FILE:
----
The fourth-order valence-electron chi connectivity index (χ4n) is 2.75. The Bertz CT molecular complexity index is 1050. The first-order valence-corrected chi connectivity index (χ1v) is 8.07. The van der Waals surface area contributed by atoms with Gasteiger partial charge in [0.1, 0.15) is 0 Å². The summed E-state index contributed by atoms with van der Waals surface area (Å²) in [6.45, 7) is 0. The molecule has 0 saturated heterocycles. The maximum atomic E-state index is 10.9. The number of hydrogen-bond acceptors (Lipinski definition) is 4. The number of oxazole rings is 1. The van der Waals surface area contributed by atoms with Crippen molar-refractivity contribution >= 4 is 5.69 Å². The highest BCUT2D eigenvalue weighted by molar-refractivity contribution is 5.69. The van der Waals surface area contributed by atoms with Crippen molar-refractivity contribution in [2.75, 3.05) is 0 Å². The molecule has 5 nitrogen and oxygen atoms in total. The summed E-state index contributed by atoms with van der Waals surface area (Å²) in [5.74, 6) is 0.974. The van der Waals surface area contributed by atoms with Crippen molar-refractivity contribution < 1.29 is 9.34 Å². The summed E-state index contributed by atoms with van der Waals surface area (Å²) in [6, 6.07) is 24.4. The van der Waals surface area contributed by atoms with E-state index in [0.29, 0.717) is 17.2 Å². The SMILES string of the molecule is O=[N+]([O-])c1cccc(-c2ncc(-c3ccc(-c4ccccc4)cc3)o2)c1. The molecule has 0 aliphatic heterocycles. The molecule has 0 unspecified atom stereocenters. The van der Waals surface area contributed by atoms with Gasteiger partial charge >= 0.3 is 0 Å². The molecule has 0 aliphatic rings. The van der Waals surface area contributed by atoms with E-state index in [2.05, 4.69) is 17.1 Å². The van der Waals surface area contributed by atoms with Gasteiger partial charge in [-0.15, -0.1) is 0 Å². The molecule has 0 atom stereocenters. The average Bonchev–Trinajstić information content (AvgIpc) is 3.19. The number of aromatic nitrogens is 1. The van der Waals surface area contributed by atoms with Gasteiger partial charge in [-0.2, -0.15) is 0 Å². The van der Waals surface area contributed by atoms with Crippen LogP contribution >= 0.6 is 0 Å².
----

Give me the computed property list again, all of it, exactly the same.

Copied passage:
The fourth-order valence-electron chi connectivity index (χ4n) is 2.75. The Bertz CT molecular complexity index is 1050. The first-order valence-corrected chi connectivity index (χ1v) is 8.07. The van der Waals surface area contributed by atoms with Gasteiger partial charge in [0.1, 0.15) is 0 Å². The summed E-state index contributed by atoms with van der Waals surface area (Å²) in [6.45, 7) is 0. The molecule has 0 saturated heterocycles. The maximum atomic E-state index is 10.9. The number of hydrogen-bond acceptors (Lipinski definition) is 4. The number of oxazole rings is 1. The van der Waals surface area contributed by atoms with Crippen molar-refractivity contribution >= 4 is 5.69 Å². The highest BCUT2D eigenvalue weighted by molar-refractivity contribution is 5.69. The van der Waals surface area contributed by atoms with Crippen molar-refractivity contribution in [2.75, 3.05) is 0 Å². The molecule has 5 nitrogen and oxygen atoms in total. The summed E-state index contributed by atoms with van der Waals surface area (Å²) in [5.74, 6) is 0.974. The van der Waals surface area contributed by atoms with Crippen molar-refractivity contribution < 1.29 is 9.34 Å². The summed E-state index contributed by atoms with van der Waals surface area (Å²) in [6, 6.07) is 24.4. The van der Waals surface area contributed by atoms with E-state index in [0.29, 0.717) is 17.2 Å². The SMILES string of the molecule is O=[N+]([O-])c1cccc(-c2ncc(-c3ccc(-c4ccccc4)cc3)o2)c1. The molecule has 0 aliphatic heterocycles. The molecule has 0 unspecified atom stereocenters. The van der Waals surface area contributed by atoms with Gasteiger partial charge >= 0.3 is 0 Å². The molecule has 0 aliphatic rings. The van der Waals surface area contributed by atoms with E-state index in [2.05, 4.69) is 17.1 Å². The van der Waals surface area contributed by atoms with Gasteiger partial charge in [-0.15, -0.1) is 0 Å². The molecule has 0 atom stereocenters. The average Bonchev–Trinajstić information content (AvgIpc) is 3.19. The number of aromatic nitrogens is 1. The van der Waals surface area contributed by atoms with Gasteiger partial charge in [-0.2, -0.15) is 0 Å². The van der Waals surface area contributed by atoms with Crippen LogP contribution >= 0.6 is 0 Å².